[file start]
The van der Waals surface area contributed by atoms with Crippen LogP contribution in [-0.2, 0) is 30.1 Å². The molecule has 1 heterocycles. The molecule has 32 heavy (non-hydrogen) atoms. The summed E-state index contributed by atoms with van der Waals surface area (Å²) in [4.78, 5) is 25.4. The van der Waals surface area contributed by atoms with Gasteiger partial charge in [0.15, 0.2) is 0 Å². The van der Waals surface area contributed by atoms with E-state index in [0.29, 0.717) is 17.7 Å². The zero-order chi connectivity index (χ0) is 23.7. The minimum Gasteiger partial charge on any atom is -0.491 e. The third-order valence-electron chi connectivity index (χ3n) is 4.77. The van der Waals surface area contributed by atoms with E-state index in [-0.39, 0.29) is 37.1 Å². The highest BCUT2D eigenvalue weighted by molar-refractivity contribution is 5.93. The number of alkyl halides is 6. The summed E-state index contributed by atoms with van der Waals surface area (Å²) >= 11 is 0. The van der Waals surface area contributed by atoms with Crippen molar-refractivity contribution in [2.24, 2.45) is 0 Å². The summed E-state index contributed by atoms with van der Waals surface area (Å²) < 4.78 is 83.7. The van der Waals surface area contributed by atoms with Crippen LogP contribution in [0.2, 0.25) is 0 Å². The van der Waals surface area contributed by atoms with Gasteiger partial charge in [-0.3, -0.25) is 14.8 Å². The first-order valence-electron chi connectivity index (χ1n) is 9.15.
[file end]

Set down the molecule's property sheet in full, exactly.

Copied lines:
The van der Waals surface area contributed by atoms with Crippen LogP contribution in [-0.2, 0) is 30.1 Å². The molecule has 1 heterocycles. The molecule has 32 heavy (non-hydrogen) atoms. The summed E-state index contributed by atoms with van der Waals surface area (Å²) in [4.78, 5) is 25.4. The van der Waals surface area contributed by atoms with Gasteiger partial charge in [0.15, 0.2) is 0 Å². The van der Waals surface area contributed by atoms with E-state index in [0.29, 0.717) is 17.7 Å². The zero-order chi connectivity index (χ0) is 23.7. The minimum Gasteiger partial charge on any atom is -0.491 e. The third-order valence-electron chi connectivity index (χ3n) is 4.77. The van der Waals surface area contributed by atoms with E-state index in [-0.39, 0.29) is 37.1 Å². The highest BCUT2D eigenvalue weighted by molar-refractivity contribution is 5.93. The number of alkyl halides is 6. The summed E-state index contributed by atoms with van der Waals surface area (Å²) >= 11 is 0. The van der Waals surface area contributed by atoms with Crippen molar-refractivity contribution in [2.24, 2.45) is 0 Å². The summed E-state index contributed by atoms with van der Waals surface area (Å²) < 4.78 is 83.7. The van der Waals surface area contributed by atoms with Crippen LogP contribution in [0.2, 0.25) is 0 Å². The van der Waals surface area contributed by atoms with Gasteiger partial charge in [-0.3, -0.25) is 14.8 Å². The first-order valence-electron chi connectivity index (χ1n) is 9.15.